I had an interesting exchange - via email - with the nom de plume of Amanda Chapel. Amanda suggested that my comments on Aedhmar Hynes' blog were to quote Amanda: "a rare synthesis of the current swirl of inane blog blather. It demonstrates definitively a lack of business and communications sense. If I were a CEO, and knew you were on the property, I’d call security."
Well, not everyone digs what I have to say. At any rate, my point - which I sent in a subsequent email was this:
"Blogging, participatory media, whatever you want to call it is another tool for listening. You may disagree, but I think it is a very powerful and managed correctly, very valuable tool, but it is obviously not the only one. Any company that listens only to the bloggers does so at their peril. Still, it holds great potential to do well for companies – when managed appropriately…anarchy is unacceptable, totally agree. But any company that isn’t listening *at least* for damage control purposes – is being foolish.
People are talking anyway and whether it is through blogs or something else, once what they say starts moving it can travel really fast. This means that the bully pulpits of Jarvis (and yes Strumpette) can wreak temporary havoc on your reputation and the case of a stolen phone can capture national attention. It is also means that you can absorb more rapidly what good customers are saying and convert them into even better ones.
For example: It is pretty well a given that enterprise software (significant installations that run north of seven figures) will have kinks. The people buying it don’t necessarily begrudge the vendor that kinks exist they just want to get them worked out quickly. Collecting and disseminating knowledge related to how and where to apply the iron is of high value to vendors and their customers. Blogs are a significant tool in this respect. Some of this customer and vendor knowledge is created and/or resides in the public domain through blogs and elsewhere, some doesn’t. The point is to collect everything, identify patterns and unique issues, and address both appropriately. Does this mean a blog post or comments on someone else’s blog? Maybe, every situation is unique. The point is that how information is disseminated, who gets to consume it, and what it says and to whom still requires a skilled human filter, a role in which good PR people are today adding value.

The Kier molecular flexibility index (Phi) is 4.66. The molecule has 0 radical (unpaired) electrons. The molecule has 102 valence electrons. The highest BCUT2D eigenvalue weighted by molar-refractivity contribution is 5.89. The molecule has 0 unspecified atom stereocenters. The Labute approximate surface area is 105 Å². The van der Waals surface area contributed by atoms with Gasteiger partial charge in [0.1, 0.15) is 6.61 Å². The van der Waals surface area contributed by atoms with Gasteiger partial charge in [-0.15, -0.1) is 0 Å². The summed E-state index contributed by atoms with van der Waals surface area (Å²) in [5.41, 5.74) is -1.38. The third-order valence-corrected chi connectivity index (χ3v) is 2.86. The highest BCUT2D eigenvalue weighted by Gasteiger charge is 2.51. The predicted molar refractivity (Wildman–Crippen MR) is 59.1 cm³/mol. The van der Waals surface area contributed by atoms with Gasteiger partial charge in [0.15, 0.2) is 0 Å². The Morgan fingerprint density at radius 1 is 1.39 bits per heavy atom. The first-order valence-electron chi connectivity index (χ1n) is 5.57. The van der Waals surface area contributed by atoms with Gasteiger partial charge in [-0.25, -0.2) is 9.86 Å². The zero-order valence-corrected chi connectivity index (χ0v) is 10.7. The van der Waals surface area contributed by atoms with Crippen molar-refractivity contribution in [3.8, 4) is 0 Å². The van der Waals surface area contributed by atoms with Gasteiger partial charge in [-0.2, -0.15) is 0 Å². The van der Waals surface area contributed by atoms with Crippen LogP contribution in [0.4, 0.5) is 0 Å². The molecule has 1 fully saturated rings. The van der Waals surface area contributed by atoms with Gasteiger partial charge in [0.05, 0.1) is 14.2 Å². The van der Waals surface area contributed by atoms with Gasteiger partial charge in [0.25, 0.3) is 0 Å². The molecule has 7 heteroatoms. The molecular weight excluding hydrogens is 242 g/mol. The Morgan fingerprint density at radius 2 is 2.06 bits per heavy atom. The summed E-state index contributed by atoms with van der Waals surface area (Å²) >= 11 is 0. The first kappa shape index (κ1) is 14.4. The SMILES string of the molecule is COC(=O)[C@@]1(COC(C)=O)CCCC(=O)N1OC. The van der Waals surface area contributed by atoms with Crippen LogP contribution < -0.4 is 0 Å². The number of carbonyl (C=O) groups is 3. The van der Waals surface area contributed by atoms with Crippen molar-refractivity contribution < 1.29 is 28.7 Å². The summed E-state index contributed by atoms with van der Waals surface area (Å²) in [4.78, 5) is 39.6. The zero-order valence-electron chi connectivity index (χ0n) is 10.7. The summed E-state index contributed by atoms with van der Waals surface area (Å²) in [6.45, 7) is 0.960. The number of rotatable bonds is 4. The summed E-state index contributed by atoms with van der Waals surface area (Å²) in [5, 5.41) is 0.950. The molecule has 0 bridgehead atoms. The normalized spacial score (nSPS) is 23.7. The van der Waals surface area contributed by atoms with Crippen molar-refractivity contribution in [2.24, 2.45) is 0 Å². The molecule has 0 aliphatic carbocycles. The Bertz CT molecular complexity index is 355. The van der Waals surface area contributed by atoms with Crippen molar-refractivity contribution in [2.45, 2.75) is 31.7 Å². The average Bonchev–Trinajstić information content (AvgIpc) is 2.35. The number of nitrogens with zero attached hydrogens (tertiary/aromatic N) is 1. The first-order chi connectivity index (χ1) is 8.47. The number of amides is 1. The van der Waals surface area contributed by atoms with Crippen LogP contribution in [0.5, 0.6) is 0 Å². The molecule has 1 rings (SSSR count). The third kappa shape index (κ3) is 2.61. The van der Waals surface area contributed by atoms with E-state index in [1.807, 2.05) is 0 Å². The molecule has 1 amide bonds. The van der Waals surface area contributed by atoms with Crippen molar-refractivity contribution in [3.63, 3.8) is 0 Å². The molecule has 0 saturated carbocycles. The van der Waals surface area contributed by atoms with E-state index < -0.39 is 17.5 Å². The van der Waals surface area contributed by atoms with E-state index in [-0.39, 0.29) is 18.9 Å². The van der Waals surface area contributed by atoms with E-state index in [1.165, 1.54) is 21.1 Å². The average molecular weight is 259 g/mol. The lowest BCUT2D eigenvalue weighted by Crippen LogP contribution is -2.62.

We all have our own opinions about who those people are and are not."
I bring this conversation to light only after reading Jonathan Schwartz' June 2 entry "Sunlight is the Best Informant". Amanda told me to
"Mark my words, there’s going to be a backlash to all this and the “revolutionaries” will have indelible marks on their heads."
Jonathan has been CEO for slightly more than 60 days, we've yet to see just what mark his legacy leaves on Sun. The point in all of this is not that blogs are a holy grail that must be adopted by every company, or that we should head blindly down a path towards "mob rule" as Amanda says. Rather it is that in the right industries, for the right companies, openness is something customers appreciate and will reward. Personally, I believe Sun is going to learn an awful lot about their customers and how to build and design better products for them in faster cycles which will return significant shareholder value.